Friday, June 23, 2017

My Favorite Books to Teach

In last week's blog, I discussed favorite chapter books to read with my children. Once in a while I'm asked which books are my favorites to teach, so I thought that would make a natural followup for this week's post. Those who follow my Facebook page know that I asked former students the same question, and at the end of this post those results are recorded. (There are some interesting surprises there!) As for my picks, it was tough to narrow the list to a manageable number, but as I thought about it, I came back to a group of books that reliably allowed us to consider, together, truly deep questions of human nature and the essence of life. Here, in ascending order (with the relevant course noted) are my top five.

5.) Beowulf ("Core 4 - The Christian Impact on Western Civilization")

With warrior codes, beastly creatures, ruminations on fate, and much, much more, this story has it all. It doesn't hurt that along with it was my favorite Core lecture of all time to deliver - "Heroes and Monsters." This story helps us ask the question, what is a "hero"? What is a "monster"? What is (as the characters ask) a "good death"? Those ideas have not been the same across time and culture. (Just make sure you read the actual book and skip the bizarre 2007 movie.)

4.) Buddhacarita, "Acts of the Buddha" ("Introduction to Buddhism" and "Evil in Myth and Literature")

As a mythic story of the life of Siddhartha Gautama, the man who became the Buddha, this book contains the classic episode in which Siddhartha, after being secluded in his palace, sees old age, sickness, and death for the first time. Shocked, he leaves to seek awakening. This allows us to ask, what metaphorical "palaces" do we use to anesthetize ourselves from the unpleasant parts of life? Should we also try to break free of them, or are they necessary to get through the day? Buddhacarita is also known for its chapter on Mara, the god-demon who tries to kill Siddhartha before he can achieve awakening.

3.) Gilgamesh ("Core 3 - The Roots of Western Civilization")

Possibly the oldest story of humanity is also one of the most evocative. A boorish, disaster of a person, Gilgamesh does not become a complete person until he makes a true friend, Enkidu. Does that mean that friendship "saves" us, makes us more human? Would Gilgamesh have avoided his various disasters through greater humility? When he faces his inevitable death, does his pattern of anger, despair, and acceptance mirror the journey we all take? Though composed perhaps four thousand years ago, it speaks to us across the gulf of time about the trials all humans face.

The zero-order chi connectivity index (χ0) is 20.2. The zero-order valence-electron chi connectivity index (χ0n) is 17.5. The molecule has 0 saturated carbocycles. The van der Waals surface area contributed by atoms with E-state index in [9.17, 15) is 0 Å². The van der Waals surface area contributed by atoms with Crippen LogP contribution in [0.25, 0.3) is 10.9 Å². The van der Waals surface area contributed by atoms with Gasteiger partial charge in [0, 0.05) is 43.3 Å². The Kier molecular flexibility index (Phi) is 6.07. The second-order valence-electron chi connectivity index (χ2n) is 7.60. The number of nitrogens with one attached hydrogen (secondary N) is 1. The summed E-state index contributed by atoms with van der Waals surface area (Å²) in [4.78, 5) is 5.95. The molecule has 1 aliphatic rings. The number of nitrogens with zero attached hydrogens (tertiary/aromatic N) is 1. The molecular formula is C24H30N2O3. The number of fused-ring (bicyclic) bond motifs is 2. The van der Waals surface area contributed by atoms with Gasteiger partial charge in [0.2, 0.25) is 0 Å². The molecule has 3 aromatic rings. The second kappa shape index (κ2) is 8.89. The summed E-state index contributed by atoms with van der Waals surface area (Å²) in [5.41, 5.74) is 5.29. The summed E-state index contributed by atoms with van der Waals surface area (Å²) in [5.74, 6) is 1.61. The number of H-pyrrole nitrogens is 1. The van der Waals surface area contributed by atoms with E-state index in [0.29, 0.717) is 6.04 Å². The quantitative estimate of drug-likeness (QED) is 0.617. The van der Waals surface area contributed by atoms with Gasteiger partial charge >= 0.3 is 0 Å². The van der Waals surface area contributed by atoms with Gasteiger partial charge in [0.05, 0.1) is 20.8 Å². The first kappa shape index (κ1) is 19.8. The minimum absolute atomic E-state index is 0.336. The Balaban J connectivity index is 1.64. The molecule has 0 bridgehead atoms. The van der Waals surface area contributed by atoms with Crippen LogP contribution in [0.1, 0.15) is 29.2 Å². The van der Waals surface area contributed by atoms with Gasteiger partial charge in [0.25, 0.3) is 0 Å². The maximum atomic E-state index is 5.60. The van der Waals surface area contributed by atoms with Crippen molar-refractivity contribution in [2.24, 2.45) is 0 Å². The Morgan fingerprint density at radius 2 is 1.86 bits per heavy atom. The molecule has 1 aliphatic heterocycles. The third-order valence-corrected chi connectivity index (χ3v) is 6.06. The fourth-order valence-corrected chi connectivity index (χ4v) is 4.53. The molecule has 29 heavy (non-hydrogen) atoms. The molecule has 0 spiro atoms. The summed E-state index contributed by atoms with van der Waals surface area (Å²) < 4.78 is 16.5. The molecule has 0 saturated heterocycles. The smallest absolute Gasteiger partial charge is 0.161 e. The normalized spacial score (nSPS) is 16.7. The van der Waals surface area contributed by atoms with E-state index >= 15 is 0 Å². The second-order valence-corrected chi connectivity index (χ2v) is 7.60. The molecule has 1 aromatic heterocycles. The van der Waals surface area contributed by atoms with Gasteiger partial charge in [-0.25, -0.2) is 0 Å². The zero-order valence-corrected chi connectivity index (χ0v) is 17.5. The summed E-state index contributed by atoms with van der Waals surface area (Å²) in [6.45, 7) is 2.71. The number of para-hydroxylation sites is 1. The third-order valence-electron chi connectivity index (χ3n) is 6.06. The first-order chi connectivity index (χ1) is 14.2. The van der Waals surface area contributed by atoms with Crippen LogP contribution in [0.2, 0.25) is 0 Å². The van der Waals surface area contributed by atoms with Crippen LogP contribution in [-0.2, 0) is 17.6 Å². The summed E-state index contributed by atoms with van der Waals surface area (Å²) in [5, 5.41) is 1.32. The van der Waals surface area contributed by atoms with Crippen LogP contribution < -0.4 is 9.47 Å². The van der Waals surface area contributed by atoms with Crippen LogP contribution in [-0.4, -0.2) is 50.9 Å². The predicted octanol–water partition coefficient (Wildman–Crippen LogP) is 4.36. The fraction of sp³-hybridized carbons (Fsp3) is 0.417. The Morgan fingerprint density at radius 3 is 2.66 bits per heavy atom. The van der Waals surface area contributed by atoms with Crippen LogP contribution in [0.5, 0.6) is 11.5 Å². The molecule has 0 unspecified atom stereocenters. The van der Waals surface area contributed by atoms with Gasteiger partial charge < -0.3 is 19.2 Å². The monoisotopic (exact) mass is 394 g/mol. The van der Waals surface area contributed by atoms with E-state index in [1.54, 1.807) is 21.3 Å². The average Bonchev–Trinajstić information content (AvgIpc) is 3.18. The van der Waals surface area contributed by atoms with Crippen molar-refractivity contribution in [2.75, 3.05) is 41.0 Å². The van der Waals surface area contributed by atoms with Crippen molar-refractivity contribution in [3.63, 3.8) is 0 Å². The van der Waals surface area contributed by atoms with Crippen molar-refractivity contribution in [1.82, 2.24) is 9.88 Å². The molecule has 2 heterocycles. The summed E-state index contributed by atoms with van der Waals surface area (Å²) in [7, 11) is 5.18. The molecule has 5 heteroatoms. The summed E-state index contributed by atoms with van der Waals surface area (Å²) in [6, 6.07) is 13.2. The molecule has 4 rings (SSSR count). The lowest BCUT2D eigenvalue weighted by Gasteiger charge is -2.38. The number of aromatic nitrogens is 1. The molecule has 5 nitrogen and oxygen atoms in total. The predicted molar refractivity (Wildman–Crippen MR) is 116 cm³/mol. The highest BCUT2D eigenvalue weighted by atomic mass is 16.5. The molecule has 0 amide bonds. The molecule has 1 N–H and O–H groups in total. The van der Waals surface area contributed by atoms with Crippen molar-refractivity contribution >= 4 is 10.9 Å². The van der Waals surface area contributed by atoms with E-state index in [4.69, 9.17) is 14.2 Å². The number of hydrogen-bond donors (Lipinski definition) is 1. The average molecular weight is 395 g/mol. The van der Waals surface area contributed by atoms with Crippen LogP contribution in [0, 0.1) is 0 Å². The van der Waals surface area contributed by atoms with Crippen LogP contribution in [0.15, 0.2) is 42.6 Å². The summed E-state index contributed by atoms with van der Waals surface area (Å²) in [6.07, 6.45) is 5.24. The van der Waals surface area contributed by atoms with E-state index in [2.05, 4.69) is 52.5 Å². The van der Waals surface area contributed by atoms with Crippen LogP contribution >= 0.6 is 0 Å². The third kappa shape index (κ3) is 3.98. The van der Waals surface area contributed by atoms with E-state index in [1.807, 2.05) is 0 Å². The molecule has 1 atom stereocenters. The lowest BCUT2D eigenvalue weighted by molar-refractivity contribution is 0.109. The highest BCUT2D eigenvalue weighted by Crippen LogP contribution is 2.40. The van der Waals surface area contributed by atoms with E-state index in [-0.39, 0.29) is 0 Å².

2.) Dracula - ("Evil in Myth and Literature")

Maybe because they are used to the terrible movies associated with it (really, there are almost no good film adaptations of this book or its title character, for instance see here and here.), this book tends to generate the most surprise when I mention it. There is genuine fear and suspense in this book, and it blends late Victorian psychoanalytic anxieties with Biblical and Ancient Near Eastern mythology. The first time I read it was in the summer of 2003 while house and dog-sitting for the chair of my Masters' department at Miami University. Imagine it: a lonely house in the woods at night, rain storms with lightning, and dogs spontaneously howling, all while I read of poor Jonathan Harker trapped in Dracula's castle in Transylvania. A situation like that will impression.

Finally, my favorite book to teach....

1.) Tao Te Ching (also spelled "Dao De Ching") ("Eastern Thought")

Though of murky origin and authorship, this book has never failed to generate reactions in students, both for and against its deceptively simple way of looking at life. Example: "Do nothing, and nothing will be left undone." You can read it in an hour, but that would be like scarfing a delightful meal or chugging an exquisite wine: the thoughts and phrases demand savoring and slow consideration. I always advise students to sit in the shade under a tree, read one passage, put the book down, and just think. Imagine my delight when one day, walking through the College's Grotto, I came across a student doing just that.

Honorable Mentions

Here are a few other books that almost made the list. The Bhagavad Gita was always a joy (though it had to be read slowly and we sometimes struggled) because of its central, unsolvable moral quandary: how can I do this hideous thing that I cannot avoid doing? Oedipus is classic because it asks, "If my fate is out of my hands, can I still choose it? Is choosing what I have no choice to choose actually the path to the greatest power?" But if I were to pick one book for you to read this summer (yes, I'll be that guy), I'd choose this one:

A Buddhist/Daoist adventure story, it's loaded with powerful symbolism, awesome fights, and just great characters. If you end up giving it a try, let me know. I'd love to hear what you think!

Student Choices

Well, what did students who responded to my Facebook post select? There were votes for House of the Spirits, The Glass Castle, The Stranger, Family, Outliers, and (from my "Evil in Myth and Literature" course) The Killing Joke. The top vote-getter though, came from Core 9:

For haunting, harrowing prose, this Holocaust memoir is one that will stick with you.

There you have it, two weeks and two book lists. Next time, I'll be doing something a little different. Perhaps because I've been spending my evenings lately watching Interlibrary-Loaned DVDs of the old television series Unsolved Mysteries, I believe I may delve into the relationship between Philosophy, Religion, and the paranormal.

Aha! When a Sasquatch pops up randomly, you know you've had a good idea. Until next time, take care.

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